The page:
Bluefield Daily Telegraph
The November chill didn’t stop visitors from lingering before the black wall that contained the names of 732 West Virginians who made the supreme sacrifice for their nation during the Vietnam War.
“That name right there means a lot to me,” Dave Simmons said as he pointed to the name “Robert Simmons” that was etched in the mobile Vietnam War Memorial wall. “He was my uncle,” he said as he pulled the sleeve of his jacket up to show a bracelet with his uncle’s name and date of death in 1971. “I accompanied him back home.” Simmons said that he has two cousins also listed on the wall.
Charles Honaker recognized several of the names on the wall — some who worked for him, and others who were the sons of men he worked with. “I can’t think about all of these guys without thinking about what South Vietnam is today,” Honaker said. “All of these guys.” Honaker also served in Vietnam.
While Charles Honaker was looking in one section of the mobile wall, his wife, Welch Mayor Reba Honaker was looking at another section of the wall. Both were moved by the experience, and both stood in the cold and lingered at the wall.
“We built this wall in June,” Simmons, state president of the West Virginia Council, Vietnam Veterans of America said. “We had a couple of guys on the Turnpike manning a rest stop, and we thought of doing this wall to take it to people who would probably never get to the Vietnam War Memorial in Washington. This is our ninth stop since we built it. We’ll retire it after this stop, and bring it out again in the spring.”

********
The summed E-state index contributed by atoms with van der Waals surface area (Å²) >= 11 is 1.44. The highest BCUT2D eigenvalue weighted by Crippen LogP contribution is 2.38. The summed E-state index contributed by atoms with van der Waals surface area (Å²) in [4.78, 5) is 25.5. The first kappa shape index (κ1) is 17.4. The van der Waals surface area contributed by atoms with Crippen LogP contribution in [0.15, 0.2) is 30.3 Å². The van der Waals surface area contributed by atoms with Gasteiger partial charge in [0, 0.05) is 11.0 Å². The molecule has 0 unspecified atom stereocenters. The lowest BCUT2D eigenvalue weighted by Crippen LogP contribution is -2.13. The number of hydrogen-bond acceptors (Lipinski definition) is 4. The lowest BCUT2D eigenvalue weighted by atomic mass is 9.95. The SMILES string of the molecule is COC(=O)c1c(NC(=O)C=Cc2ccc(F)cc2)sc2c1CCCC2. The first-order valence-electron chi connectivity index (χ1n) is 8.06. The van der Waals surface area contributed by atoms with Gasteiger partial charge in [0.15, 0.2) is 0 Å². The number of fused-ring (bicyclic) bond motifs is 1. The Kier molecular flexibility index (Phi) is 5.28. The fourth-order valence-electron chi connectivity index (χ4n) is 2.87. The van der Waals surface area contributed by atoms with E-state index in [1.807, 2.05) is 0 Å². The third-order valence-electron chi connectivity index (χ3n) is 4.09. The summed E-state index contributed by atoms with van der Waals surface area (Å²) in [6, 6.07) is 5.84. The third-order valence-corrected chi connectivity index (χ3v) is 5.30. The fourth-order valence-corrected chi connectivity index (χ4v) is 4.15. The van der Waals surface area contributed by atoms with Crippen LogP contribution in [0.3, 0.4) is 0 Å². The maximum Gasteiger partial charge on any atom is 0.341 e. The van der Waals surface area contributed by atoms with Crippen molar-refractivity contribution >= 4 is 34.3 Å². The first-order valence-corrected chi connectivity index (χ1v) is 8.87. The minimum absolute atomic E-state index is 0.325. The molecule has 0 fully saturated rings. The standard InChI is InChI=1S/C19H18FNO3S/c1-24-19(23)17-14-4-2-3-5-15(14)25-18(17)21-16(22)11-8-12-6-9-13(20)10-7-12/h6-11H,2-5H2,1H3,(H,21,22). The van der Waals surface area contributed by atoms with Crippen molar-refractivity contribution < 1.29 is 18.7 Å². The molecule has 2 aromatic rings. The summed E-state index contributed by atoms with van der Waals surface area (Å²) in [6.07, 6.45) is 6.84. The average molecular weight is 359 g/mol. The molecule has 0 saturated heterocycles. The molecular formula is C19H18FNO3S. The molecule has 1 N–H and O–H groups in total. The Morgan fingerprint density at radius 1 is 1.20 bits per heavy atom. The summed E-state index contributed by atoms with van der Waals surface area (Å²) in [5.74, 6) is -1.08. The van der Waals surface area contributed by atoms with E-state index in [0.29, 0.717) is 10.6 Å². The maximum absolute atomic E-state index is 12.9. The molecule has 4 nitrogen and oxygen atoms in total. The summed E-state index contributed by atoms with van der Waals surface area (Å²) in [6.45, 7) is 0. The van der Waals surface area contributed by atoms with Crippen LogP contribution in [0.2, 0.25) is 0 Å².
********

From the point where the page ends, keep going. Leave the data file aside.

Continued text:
There was a crowd of 50-60 people inside and outside of the McDowell County Veterans and Visitors Center in Kimball Wednesday afternoon, talking about the wall, enjoying the warmth of a fire in a 55 gallon barrel, spending time in fellowship and enjoying refreshments inside the center.
“We came here today because it’s Jesse McPeak’s birthday,” Rod Farley, 2nd Vice President of the West Virginia Council of the Vietnam Veterans of America said.
McPeak smiled, and said simply that it was his 69th birthday. Both McPeak and Manuel Horeluk Jr., worked to make all of the guests feel at home during their stay.
Simmons said that the mobile wall cost the Vietnam veterans $14,400, “but all of it was paid for through donations we received,” he said.
Everyone who visited the wall in Kimball on Wednesday afternoon had stories to share.
— Contact Bill Archer at email@example.com